Preparing Our Farms For Planting Cane

April 4, 2019 1:07 pm
clearing land for a sugar cane farm

Returning uncultivated land into thriving agricultural fields is a process that takes several key stages. We’ve laid out below the full CaneCo process, a full overview on how we establish our clean, disease-free cane varieties on unique farms across the island. It’s important to remember that out strategy is not to deal with virgin land, but to take back what was once-cultivated ground.

Land clearing

Once we’ve signed a lease with a new land owner and fully surveyed the site, we must first clear it. We use a combination of a bulldozer and our 26-ton Hyundai excavator to clear and level the fields. An important part of our strategy is that we leave any fruit trees and mature trees still standing. In fact we go beyond that – we have an existing relationship with the ministry with respect to conservation, so that we can ensure any plants that require re-locating or re-planting are moved.

Drainage 

The second step is always to drain the land and we try to reinstate old estate drains where possible. It seems the old land owners knew what they were doing – so we aim to keep the water where it has always been, which creates an efficient path for the water to follow. When it rains hard, we want the water to flow into our drainage network so as to cause minimal soil erosion. All our ditches then find their way to a river and then naturally flow out to the ocean. Investing in drainage mean we have less waterlogged soils and we can get back on the fields sooner after a rainstorm. 

Subsoiling 

The next stage is a process called subsoiling. A subsoiler is a tractor-drawn implement. Our subsoiler has three vertical legs, which have feet like wings on the bottom. We subsoil the fields to alleviate any soil compaction caused by the heavy equipment used during land clearing. This is done by restructuring the deeper soil level.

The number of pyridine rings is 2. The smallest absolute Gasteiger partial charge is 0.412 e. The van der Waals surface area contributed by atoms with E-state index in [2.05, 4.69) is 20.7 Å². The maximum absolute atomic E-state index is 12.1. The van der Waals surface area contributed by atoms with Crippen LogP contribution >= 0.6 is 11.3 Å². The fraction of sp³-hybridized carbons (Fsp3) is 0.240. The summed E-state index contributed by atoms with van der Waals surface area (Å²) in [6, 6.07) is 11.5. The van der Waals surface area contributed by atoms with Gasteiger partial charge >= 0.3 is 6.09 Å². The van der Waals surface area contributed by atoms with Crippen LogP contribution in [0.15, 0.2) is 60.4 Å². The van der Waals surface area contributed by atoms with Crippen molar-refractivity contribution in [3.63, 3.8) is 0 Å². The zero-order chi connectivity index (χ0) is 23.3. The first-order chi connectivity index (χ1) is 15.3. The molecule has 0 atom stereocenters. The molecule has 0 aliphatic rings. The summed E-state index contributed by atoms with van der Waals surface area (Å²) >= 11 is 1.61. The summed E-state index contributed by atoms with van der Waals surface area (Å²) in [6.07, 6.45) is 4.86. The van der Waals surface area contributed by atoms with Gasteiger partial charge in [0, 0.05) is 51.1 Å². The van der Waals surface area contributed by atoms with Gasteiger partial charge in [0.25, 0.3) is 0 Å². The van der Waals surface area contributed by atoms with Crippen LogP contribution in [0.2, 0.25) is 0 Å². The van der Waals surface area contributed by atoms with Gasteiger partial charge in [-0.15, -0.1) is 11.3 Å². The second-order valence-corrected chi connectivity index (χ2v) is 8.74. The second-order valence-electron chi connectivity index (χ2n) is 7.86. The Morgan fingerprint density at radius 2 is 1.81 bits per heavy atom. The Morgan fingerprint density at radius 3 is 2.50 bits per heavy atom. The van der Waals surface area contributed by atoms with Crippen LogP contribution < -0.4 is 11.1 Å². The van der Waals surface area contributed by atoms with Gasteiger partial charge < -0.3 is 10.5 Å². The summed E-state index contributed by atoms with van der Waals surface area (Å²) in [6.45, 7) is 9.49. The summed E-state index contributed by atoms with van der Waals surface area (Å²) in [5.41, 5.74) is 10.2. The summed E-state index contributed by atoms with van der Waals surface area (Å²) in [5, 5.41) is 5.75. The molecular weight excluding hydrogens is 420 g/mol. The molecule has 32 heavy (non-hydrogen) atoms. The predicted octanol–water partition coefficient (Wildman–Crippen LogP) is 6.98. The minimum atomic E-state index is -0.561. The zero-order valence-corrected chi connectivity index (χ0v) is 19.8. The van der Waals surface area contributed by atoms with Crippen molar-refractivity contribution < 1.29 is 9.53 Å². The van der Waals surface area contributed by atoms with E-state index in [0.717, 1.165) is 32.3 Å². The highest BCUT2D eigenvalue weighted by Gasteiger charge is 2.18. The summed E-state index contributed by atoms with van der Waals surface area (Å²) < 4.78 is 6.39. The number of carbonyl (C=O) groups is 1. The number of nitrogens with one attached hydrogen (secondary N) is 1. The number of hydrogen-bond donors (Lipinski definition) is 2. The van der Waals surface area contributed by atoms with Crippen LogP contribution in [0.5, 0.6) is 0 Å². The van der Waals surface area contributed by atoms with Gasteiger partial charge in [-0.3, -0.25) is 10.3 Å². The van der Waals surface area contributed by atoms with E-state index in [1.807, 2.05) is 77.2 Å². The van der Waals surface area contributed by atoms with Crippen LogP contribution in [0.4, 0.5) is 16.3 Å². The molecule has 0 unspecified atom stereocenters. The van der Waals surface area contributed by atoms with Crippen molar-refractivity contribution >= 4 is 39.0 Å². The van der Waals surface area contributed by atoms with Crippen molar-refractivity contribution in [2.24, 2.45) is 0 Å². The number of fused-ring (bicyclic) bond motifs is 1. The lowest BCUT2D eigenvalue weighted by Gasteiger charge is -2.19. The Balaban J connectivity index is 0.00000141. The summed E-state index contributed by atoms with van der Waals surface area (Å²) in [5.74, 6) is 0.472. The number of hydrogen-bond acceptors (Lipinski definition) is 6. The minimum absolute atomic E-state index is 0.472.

The subsoiler wings are attached at a specific angle in order to slightly lift the soil as it passes through it and in doing so crumbles any compaction. Removing compaction from the soil improves its permeability, which allows the water to be more accessible to the root systems – and that will improve both root and plant growth. But first we have to dig a small pit to establish at what depth the compaction lies. We must then wait for the right weather window to go subsoiling, because the soil has to be be fairly dry. 

Plough

We use a disc plough rather than the traditional moldboard plough as it’s better at coping with roots, sticks and stones. Essentially the discs ride over any obstacle rather than getting tangled up with them. The plough discs run at an angle to the direction of travel across the field, which allows the discs to cut and invert the soil. This buries weeds, preventing them from establishing – and that means less competition to our sugar cane plants. Turning the soil over also helps to remove any diseases that could be in the top soil.

Disking  

Ploughing leaves a rough and cloddy finish so we have to crumble the clods and level the field with a disc harrow. This gives a great seed bed for the cane plants to establish and to grow.

disking

Rotavate 

To improve on the finish left by the disc harrow and to give the sugar cane the best possible start, we use a rotavator. Powered by the tractor, it has a series of rotating blades that chop up any soil clods. 

Ridge 

The final stage before planting is to ridge the land, cutting a series of parallel channels through the land in which we lay our billeted sugar cane planting material. The ridges also contribute to good water management. 

In the dry season, water is funnelled down the ridge to the cane stools. Of course, the same happens in the wet season, but the ridges help to shoot any excess water into our drainage system. We always ridge our fields with the contours of the land. This practice anchors the soil in place and helps prevent the soil from slipping down the slopes when there is an excessive amount of rain. 

By planting our cane in straight ridges it helps to organize the fields for the processes to follow – spraying, weeding, de-trashing and harvesting – and will make these tasks more efficient. 

planting sugar cane
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CaneCo, Westerhall,
St. David’s, Grenada.

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